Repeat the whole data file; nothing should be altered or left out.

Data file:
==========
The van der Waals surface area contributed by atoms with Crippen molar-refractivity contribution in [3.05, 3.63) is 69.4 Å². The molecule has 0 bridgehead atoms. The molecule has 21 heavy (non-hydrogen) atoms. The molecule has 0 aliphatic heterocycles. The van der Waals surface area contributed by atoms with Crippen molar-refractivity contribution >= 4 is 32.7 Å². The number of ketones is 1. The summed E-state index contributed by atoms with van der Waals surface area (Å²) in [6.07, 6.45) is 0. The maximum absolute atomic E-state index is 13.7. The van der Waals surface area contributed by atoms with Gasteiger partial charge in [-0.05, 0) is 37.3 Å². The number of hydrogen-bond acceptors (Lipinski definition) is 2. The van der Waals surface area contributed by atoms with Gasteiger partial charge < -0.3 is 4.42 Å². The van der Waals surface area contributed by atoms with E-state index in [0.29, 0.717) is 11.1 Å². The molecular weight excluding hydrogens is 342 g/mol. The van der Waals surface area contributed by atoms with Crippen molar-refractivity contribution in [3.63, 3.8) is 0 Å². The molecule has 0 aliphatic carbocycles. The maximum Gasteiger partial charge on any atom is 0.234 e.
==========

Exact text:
The van der Waals surface area contributed by atoms with Crippen molar-refractivity contribution in [3.05, 3.63) is 69.4 Å². The molecule has 0 bridgehead atoms. The molecule has 21 heavy (non-hydrogen) atoms. The molecule has 0 aliphatic heterocycles. The van der Waals surface area contributed by atoms with Crippen molar-refractivity contribution >= 4 is 32.7 Å². The number of ketones is 1. The summed E-state index contributed by atoms with van der Waals surface area (Å²) in [6.07, 6.45) is 0. The maximum absolute atomic E-state index is 13.7. The van der Waals surface area contributed by atoms with Gasteiger partial charge in [-0.05, 0) is 37.3 Å². The number of hydrogen-bond acceptors (Lipinski definition) is 2. The van der Waals surface area contributed by atoms with Gasteiger partial charge < -0.3 is 4.42 Å². The van der Waals surface area contributed by atoms with E-state index in [0.29, 0.717) is 11.1 Å². The molecular weight excluding hydrogens is 342 g/mol. The van der Waals surface area contributed by atoms with Crippen molar-refractivity contribution in [3.63, 3.8) is 0 Å². The molecule has 0 aliphatic carbocycles. The maximum Gasteiger partial charge on any atom is 0.234 e.